Agee found success in her very first coaching job at William Fleming High School in Roanoke, Va -- her alma mater. In seven years, her team’s record was 94-16 -- good enough for seven league titles, four district championships, and one regional title.
In 1978, Agee began her collegiate career at Roanoke College, accepting the head coaching position for the women’s basketball program. In three years at Roanoke, the team achieved a 46-23 record that included an outstanding effort in the 1980-81 season. The Lady Maroons went 21-6, won the Virginia Association of Intercollegiate Athletics for Women (AIAW) Division III state title and qualified for the AIAW national playoffs.
The 1986-87 season brought a 27-3 record, which included a historic 24 game winning streak. A 27-6 record in the following season ended with UNCG finishing third in the national tournament.
UNCG next moved up to Division II for three years. Under Agee’s leadership, UNCG achieved a 55-24 record and was ranked nationally each year.
Agee found success at every level. In her first year at Division I (1991-92), UNCG’s record was 21-6. She was named Big South Conference Co-Coach of the Year for the 1992-93 season. Under Agee’s coaching, the Spartans were dominant in the Big South Conference for 5 years, boasting an impressive 70-12 conference record.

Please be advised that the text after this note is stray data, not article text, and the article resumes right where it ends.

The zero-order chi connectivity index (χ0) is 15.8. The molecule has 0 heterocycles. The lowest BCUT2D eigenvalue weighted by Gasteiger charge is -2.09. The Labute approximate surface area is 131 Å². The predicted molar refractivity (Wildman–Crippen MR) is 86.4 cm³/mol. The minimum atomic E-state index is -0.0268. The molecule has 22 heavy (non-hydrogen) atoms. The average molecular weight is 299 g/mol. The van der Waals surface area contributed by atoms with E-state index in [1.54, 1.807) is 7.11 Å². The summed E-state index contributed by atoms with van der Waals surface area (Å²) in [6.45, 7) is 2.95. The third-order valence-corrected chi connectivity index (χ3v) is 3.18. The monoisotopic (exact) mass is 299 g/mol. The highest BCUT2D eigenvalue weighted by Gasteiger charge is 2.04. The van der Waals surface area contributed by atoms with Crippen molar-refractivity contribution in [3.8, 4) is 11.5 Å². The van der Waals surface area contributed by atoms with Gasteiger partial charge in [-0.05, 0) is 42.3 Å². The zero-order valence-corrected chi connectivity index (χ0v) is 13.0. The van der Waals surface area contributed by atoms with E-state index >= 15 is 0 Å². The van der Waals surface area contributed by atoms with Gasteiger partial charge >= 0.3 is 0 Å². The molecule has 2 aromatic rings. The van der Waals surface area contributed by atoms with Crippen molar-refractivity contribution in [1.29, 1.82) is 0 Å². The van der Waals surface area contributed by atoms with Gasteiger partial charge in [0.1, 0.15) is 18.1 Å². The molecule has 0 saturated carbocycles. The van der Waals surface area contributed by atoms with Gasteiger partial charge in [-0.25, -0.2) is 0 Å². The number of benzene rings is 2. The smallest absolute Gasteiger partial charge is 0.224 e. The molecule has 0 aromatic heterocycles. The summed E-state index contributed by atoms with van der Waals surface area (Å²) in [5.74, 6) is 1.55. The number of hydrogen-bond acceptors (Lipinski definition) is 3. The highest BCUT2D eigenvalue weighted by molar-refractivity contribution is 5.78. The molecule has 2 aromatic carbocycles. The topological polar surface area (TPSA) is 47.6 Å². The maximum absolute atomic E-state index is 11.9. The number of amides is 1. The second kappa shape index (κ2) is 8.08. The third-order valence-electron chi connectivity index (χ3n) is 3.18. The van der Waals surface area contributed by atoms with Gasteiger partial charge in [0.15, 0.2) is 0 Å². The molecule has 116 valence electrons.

Agee’s accomplishments are many. She was the first women’s basketball coach to lead a team to the NCAA tournament in all three divisions. She led UNCG to nine NCAA berths and one WNIT appearance. UNCG won 13 regular season conference titles, seven league tournament titles, and won 20 games or more in 16 of Agee’s 30 seasons. She won Southern Conference Coach of the year two times, in 1998-99 and 2001-02. She coached six All-Americans while at UNCG. She was the first active coach to be enshrined in UNCG’s Athletics Hall of Fame (2004) and was inducted into the Guilford County Sports Hall of Fame in 2008.
Agee retired in 2011. Her 602 collegiate wins made her, at that time, just the 21st NCAA Division I coach to reach the 600-win plateau. UNCG also named the court in Fleming Gymnasium in Agee's honor in 2011.In announcing her retirement, Agee stated, "I never intended to stay 30 years. I honestly thought that I would try to move on up the ladder and applied at several places and interviewed at several places. But then we hit the point where the university decided to elevate our program. When it started, I was presented with incredible opportunities and challenges as a basketball coach to take my program from Division III immediately into Division II and that scholarship structure, and then within three years, we took our program into a Division I level. So that challenge to do that and to try and be successful in that scenario in a five-year period was just a challenge I couldn't refuse. I decided to stay and commit to it because I could create my own personal Division I program, with my name on it. I was not going somewhere else and taking over someone else's program. That was really special to me. To be able to do that successfully was just incredible."